Warning: This story describes an incident of child abuse and may be difficult for some to read.
After a completely sleepless night on November 20, 2010, Tami Revering, a pregnant stay-at-home mother of two sons born barely 14 months apart, got out of bed. That day, like most days, she would be caring not just for her children, but for her friend Angie Pengelly’s 2-year-old and 4-month-old baby, Anders.
Later, she loaded the four young children up and out of the house for a morning playgroup, then brought them back and laid the oldest three down for a nap. After giving the baby a bottle and laying him down for a nap, too, Revering sat down on the couch. “I remember just wanting to get a few minutes rest,” she says. “Just enough to carry me through the rest of the day.”
But the baby started to cry.
She tried rocking him, but he continued to cry. So Revering laid him back down and returned to the living room. Revering describes what happened next:
“I remember telling myself not to go back in there. The best way I can describe what was going on in my head sounds strange, but it is really the way I remember it. It was like I had a white light on one shoulder telling me to stay on the couch, the baby will be fine. I had a dark light on the other shoulder telling me to go to the baby and make it stop crying. Back and forth, I don’t remember how long I sat on the couch. Eventually the dark light won, and I got up, walked to the crib, picked up the baby, and shook him.”
Revering’s act of violence caused the baby to suffer a stroke, a seizure, and a skull fracture when she threw him on the bed after shaking him. It’s hard for the young mother to accurately capture what was going through her mind when she shook Anders.
“I remember as I was hurting him I just felt all of my pain, all of my isolation, all of my anger, all of my failures, rushing through my thoughts,” she told me over email. “In that moment, with all of those thoughts running thru my head, my thoughts were not focused on what I was doing to this poor innocent infant. And I hate myself still for that. It’s a feeling and a moment that is difficult for me to describe in words.”
After shaking Anders, Revering called 911 and confessed, leading to her immediate arrest and placement into solitary confinement for three days. According to her police report, Revering was hysterical, begging the cops to just “shoot her.” Eventually, she was diagnosed with postpartum depression and went through in-patient treatment at a psychiatric facility.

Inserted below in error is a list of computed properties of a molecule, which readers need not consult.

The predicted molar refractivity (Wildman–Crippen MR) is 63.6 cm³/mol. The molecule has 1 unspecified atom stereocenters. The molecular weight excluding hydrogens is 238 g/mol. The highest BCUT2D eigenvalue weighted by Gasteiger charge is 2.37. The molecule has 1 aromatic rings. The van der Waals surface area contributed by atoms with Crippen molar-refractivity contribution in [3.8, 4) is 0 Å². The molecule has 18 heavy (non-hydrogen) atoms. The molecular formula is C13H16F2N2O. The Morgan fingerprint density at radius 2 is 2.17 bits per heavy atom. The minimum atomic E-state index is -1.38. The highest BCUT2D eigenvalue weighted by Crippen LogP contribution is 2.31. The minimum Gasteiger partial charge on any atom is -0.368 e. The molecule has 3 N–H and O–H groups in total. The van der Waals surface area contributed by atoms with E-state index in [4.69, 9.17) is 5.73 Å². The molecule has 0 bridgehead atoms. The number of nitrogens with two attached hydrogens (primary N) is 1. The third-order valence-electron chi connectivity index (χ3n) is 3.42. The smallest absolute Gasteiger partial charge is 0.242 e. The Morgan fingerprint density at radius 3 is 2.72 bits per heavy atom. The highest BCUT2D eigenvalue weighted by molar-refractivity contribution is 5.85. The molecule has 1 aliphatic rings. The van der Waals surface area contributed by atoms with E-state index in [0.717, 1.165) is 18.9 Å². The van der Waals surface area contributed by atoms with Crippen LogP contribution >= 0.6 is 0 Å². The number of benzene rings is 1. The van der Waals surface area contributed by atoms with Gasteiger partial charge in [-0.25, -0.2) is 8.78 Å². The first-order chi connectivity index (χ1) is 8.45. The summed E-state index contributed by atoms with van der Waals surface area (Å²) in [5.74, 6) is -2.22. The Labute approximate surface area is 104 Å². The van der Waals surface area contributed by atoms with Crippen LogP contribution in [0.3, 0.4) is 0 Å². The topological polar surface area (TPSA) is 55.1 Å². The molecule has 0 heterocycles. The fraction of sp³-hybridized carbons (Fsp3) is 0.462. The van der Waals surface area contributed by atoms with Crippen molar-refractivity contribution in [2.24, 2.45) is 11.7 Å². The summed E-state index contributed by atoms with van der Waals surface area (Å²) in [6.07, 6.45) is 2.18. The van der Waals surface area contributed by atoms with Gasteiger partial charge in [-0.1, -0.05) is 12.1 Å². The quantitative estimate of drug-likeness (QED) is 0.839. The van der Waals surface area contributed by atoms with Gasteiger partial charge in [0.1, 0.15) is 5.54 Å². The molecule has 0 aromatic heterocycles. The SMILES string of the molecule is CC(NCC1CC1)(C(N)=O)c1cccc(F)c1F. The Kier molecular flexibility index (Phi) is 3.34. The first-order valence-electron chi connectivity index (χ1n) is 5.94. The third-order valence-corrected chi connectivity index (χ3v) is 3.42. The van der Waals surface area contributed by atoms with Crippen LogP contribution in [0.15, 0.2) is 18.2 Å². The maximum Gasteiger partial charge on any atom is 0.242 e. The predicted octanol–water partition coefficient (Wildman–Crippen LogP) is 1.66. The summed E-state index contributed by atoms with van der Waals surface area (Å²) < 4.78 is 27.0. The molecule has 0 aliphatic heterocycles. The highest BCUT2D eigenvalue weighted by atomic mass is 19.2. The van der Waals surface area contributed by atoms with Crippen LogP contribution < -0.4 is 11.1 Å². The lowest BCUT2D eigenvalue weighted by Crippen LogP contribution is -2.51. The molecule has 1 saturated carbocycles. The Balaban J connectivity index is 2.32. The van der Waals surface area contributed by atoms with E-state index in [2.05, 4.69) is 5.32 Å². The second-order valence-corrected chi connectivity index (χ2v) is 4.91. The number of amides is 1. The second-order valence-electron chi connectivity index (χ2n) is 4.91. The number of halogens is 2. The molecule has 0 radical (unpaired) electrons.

Although she once described what happened as saying she “snapped,” looking back, Revering says she doesn’t like using that word. “In a sense, maybe I did snap,” she explains. “But it makes it sound like it just happened out of nowhere. I think the old phrase ‘the straw that broke the camel’s back’ describes more of what happened.”
Revering, 34, who is now a stay-at-home mother of four children, 8, 7, 5, and 16 months, says looking back, she can see how her downward spiral was a slow and painful one.
“When I think back to the very beginning of when my PPD started, I felt so alone,” Revering told me. “I believed I must be the only mother on the planet who was having ‘scary’ mommy thoughts … thoughts that I hated being a mother, I didn’t love my babies, or that I was a horrible mother.”
Leah Jacobson, who was Revering’s roommate in college, first asked Revering to share her story on her website, The Guiding Star Project, because she believes that talking about what happened could save other women and babies.
“It still affects how I think about my own mental health,” Jacobson told me. “The idea of having a crying plan was totally new to me. I wouldn’t have given myself permission before to walk out on a screaming baby, and now I know that is sometimes the best thing to do. Truly, if Tami Revering could shake a baby, any of us could.”
When I read Revering’s story, I had the same feelings as Jacobson did, because if I’m being honest, I know I have been one step away from “snapping.”